7. If a thing seems to be a good thing that can be received as an act of faithfulness, not explicitly idolatrous, you are free to participate (1 Corinthians 10:25-27). It isn’t necessarily wise to raise questions of conscience when they wouldn’t otherwise be raised. In Corinth, unless meat came from a kosher butcher, all meat was connected to the idol temples and the meat market. It wasn’t that the status of the meat was likely to be idol-free, it was that asking made an issue of the connection. Don’t go digging into the provenance of a thing if you aren’t prepared to act on the information you then receive; but if you receive a thing that appears good without knowing its illicit provenance, you haven’t sinned. Once you’ve got that information you’re in conscience territory.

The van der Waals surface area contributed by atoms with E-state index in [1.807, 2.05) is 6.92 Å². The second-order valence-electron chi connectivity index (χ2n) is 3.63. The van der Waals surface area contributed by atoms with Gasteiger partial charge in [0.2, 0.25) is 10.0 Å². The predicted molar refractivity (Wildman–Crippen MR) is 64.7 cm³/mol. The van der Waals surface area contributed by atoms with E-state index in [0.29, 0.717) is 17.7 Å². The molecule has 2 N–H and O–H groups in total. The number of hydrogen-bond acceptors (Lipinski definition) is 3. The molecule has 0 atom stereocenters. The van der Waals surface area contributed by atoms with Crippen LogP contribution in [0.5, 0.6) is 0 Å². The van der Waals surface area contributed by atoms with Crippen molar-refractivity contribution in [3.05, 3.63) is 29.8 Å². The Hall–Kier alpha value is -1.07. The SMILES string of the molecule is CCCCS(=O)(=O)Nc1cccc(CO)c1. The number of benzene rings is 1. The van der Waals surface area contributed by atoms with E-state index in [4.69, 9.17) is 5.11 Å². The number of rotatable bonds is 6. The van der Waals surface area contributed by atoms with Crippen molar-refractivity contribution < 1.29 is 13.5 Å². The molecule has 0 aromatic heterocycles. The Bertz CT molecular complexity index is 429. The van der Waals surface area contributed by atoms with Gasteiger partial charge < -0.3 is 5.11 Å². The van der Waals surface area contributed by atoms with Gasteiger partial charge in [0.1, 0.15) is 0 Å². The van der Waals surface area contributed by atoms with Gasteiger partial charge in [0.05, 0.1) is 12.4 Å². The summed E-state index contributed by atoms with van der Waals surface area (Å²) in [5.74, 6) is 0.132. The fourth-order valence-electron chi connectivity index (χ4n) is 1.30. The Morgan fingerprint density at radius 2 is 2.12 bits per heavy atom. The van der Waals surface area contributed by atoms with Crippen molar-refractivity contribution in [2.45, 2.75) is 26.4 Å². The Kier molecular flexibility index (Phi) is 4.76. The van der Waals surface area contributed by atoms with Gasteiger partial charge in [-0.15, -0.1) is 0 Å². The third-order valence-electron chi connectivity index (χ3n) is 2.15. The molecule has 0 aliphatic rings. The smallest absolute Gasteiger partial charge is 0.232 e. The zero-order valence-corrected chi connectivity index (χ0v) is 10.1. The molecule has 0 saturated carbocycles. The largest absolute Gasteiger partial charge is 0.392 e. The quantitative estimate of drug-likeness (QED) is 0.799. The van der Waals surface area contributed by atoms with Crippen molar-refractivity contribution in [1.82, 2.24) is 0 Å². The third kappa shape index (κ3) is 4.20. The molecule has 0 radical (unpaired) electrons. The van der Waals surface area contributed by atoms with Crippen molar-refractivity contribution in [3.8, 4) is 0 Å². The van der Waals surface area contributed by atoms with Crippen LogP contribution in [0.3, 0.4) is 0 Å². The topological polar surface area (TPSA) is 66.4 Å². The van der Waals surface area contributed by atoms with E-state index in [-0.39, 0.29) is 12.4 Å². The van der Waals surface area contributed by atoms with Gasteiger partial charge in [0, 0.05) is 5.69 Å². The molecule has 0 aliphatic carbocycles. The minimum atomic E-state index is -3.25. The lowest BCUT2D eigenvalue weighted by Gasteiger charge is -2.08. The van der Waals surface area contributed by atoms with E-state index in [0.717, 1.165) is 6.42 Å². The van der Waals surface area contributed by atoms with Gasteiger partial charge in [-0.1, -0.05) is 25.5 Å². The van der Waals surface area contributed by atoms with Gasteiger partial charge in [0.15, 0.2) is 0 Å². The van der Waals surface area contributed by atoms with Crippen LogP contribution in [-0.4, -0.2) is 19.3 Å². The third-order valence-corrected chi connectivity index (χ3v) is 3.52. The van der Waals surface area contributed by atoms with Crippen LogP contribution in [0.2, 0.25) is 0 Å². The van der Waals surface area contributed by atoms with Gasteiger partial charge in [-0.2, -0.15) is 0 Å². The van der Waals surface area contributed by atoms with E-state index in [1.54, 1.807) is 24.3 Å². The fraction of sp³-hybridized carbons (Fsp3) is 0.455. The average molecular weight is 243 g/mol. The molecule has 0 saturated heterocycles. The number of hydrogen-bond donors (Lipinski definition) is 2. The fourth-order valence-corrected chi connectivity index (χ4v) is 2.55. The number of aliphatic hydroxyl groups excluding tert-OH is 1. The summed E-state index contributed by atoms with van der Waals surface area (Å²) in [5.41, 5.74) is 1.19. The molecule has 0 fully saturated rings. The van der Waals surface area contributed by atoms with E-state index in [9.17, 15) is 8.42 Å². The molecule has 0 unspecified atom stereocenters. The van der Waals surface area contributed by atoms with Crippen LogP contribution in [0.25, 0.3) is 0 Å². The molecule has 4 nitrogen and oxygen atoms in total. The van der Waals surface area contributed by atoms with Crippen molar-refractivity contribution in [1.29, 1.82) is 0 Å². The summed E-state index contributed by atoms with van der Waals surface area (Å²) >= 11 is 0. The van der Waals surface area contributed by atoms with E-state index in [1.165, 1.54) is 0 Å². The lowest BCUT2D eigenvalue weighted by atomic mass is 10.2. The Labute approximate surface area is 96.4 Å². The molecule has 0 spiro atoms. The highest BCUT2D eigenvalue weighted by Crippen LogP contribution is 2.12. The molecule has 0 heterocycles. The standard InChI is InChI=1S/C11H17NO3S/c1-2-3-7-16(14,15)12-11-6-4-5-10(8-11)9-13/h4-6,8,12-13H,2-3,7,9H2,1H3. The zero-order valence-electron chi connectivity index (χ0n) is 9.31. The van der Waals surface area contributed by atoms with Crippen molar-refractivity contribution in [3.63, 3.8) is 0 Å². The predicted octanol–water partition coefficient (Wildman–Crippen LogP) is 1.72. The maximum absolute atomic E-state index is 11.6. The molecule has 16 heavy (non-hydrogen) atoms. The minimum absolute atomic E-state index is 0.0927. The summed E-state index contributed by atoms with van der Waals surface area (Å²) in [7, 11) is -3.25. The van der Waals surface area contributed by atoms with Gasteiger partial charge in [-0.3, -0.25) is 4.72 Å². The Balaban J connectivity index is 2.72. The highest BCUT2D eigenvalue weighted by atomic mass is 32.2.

8. It’s not just conscience territory, but appearance territory. In fact, Paul says the biggest deal is not your own conscience, but the consciences of others — it’s if the people on believe your action is supporting the idolatrous status quo because you are a participant — that makes him take the position he does (1 Corinthians 10:28-29). So ‘don’t participate in a thing’ if to do so makes your non-Christian neighbours believe you support evil/idolatry.
Retrieval and Love: An ethical system for disputable matters in a complicated world